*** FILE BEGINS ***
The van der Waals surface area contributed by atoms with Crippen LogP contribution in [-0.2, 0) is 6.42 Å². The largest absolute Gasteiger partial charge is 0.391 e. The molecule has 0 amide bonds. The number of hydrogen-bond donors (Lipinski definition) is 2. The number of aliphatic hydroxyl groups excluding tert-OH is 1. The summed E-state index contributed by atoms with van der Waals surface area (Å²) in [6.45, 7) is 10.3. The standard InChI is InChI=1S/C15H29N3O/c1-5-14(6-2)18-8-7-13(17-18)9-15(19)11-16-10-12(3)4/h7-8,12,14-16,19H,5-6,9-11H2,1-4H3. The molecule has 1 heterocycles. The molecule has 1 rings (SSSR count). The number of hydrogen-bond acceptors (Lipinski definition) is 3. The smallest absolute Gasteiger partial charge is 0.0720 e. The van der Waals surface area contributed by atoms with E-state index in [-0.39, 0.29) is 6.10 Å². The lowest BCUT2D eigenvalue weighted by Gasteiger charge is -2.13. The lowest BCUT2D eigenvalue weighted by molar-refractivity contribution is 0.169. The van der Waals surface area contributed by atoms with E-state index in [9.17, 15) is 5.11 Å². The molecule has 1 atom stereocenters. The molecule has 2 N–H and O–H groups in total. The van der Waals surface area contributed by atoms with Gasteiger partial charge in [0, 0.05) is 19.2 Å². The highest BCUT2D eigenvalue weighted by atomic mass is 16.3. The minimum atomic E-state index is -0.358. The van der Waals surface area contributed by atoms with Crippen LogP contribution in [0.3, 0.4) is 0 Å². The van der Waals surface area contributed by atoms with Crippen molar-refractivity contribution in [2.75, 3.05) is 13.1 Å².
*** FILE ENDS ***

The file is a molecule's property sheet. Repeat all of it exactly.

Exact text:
The van der Waals surface area contributed by atoms with Crippen LogP contribution in [-0.2, 0) is 6.42 Å². The largest absolute Gasteiger partial charge is 0.391 e. The molecule has 0 amide bonds. The number of hydrogen-bond donors (Lipinski definition) is 2. The number of aliphatic hydroxyl groups excluding tert-OH is 1. The summed E-state index contributed by atoms with van der Waals surface area (Å²) in [6.45, 7) is 10.3. The standard InChI is InChI=1S/C15H29N3O/c1-5-14(6-2)18-8-7-13(17-18)9-15(19)11-16-10-12(3)4/h7-8,12,14-16,19H,5-6,9-11H2,1-4H3. The molecule has 1 heterocycles. The molecule has 1 rings (SSSR count). The number of hydrogen-bond acceptors (Lipinski definition) is 3. The smallest absolute Gasteiger partial charge is 0.0720 e. The van der Waals surface area contributed by atoms with E-state index in [-0.39, 0.29) is 6.10 Å². The lowest BCUT2D eigenvalue weighted by Gasteiger charge is -2.13. The lowest BCUT2D eigenvalue weighted by molar-refractivity contribution is 0.169. The van der Waals surface area contributed by atoms with E-state index in [9.17, 15) is 5.11 Å². The molecule has 1 atom stereocenters. The molecule has 2 N–H and O–H groups in total. The van der Waals surface area contributed by atoms with Gasteiger partial charge in [0, 0.05) is 19.2 Å². The highest BCUT2D eigenvalue weighted by atomic mass is 16.3. The minimum atomic E-state index is -0.358. The van der Waals surface area contributed by atoms with Crippen LogP contribution in [0.3, 0.4) is 0 Å². The van der Waals surface area contributed by atoms with Crippen molar-refractivity contribution in [2.75, 3.05) is 13.1 Å².